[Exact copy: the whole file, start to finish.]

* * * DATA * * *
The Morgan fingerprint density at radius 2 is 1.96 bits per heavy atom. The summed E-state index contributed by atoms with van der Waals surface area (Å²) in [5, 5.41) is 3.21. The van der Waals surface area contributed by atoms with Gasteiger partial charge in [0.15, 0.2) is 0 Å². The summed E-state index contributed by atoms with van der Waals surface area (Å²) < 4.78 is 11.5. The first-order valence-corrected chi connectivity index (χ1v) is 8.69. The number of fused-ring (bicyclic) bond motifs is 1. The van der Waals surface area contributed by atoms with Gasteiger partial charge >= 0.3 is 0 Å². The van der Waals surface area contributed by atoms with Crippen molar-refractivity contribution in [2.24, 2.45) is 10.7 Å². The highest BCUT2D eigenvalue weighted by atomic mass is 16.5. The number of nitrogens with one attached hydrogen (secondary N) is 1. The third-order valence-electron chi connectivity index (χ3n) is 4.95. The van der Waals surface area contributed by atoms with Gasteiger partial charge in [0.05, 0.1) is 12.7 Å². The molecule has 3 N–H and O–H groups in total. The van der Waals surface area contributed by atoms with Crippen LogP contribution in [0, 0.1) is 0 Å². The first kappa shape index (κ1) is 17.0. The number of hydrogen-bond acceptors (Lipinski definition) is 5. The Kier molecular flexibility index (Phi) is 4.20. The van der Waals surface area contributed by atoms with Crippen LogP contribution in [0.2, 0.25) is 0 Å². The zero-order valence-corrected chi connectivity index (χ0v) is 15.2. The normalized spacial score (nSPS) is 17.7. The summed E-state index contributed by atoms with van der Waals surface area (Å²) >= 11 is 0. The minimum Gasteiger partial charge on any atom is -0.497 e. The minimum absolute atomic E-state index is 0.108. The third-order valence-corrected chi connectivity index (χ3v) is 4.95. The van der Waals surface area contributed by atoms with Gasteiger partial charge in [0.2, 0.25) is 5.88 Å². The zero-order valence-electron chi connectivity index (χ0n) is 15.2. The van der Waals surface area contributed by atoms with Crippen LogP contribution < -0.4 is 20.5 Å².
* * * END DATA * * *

The Morgan fingerprint density at radius 2 is 1.96 bits per heavy atom. The summed E-state index contributed by atoms with van der Waals surface area (Å²) in [5, 5.41) is 3.21. The van der Waals surface area contributed by atoms with Gasteiger partial charge in [0.15, 0.2) is 0 Å². The summed E-state index contributed by atoms with van der Waals surface area (Å²) < 4.78 is 11.5. The first-order valence-corrected chi connectivity index (χ1v) is 8.69. The number of fused-ring (bicyclic) bond motifs is 1. The van der Waals surface area contributed by atoms with Gasteiger partial charge >= 0.3 is 0 Å². The van der Waals surface area contributed by atoms with Crippen molar-refractivity contribution in [2.24, 2.45) is 10.7 Å². The highest BCUT2D eigenvalue weighted by atomic mass is 16.5. The number of nitrogens with one attached hydrogen (secondary N) is 1. The third-order valence-electron chi connectivity index (χ3n) is 4.95. The van der Waals surface area contributed by atoms with Gasteiger partial charge in [0.05, 0.1) is 12.7 Å². The molecule has 3 N–H and O–H groups in total. The van der Waals surface area contributed by atoms with Crippen LogP contribution in [0, 0.1) is 0 Å². The first kappa shape index (κ1) is 17.0. The number of hydrogen-bond acceptors (Lipinski definition) is 5. The Kier molecular flexibility index (Phi) is 4.20. The van der Waals surface area contributed by atoms with Crippen LogP contribution in [0.2, 0.25) is 0 Å². The zero-order valence-corrected chi connectivity index (χ0v) is 15.2. The normalized spacial score (nSPS) is 17.7. The summed E-state index contributed by atoms with van der Waals surface area (Å²) >= 11 is 0. The minimum Gasteiger partial charge on any atom is -0.497 e. The minimum absolute atomic E-state index is 0.108. The third-order valence-corrected chi connectivity index (χ3v) is 4.95. The van der Waals surface area contributed by atoms with Gasteiger partial charge in [0.2, 0.25) is 5.88 Å². The zero-order valence-electron chi connectivity index (χ0n) is 15.2. The van der Waals surface area contributed by atoms with Crippen LogP contribution < -0.4 is 20.5 Å².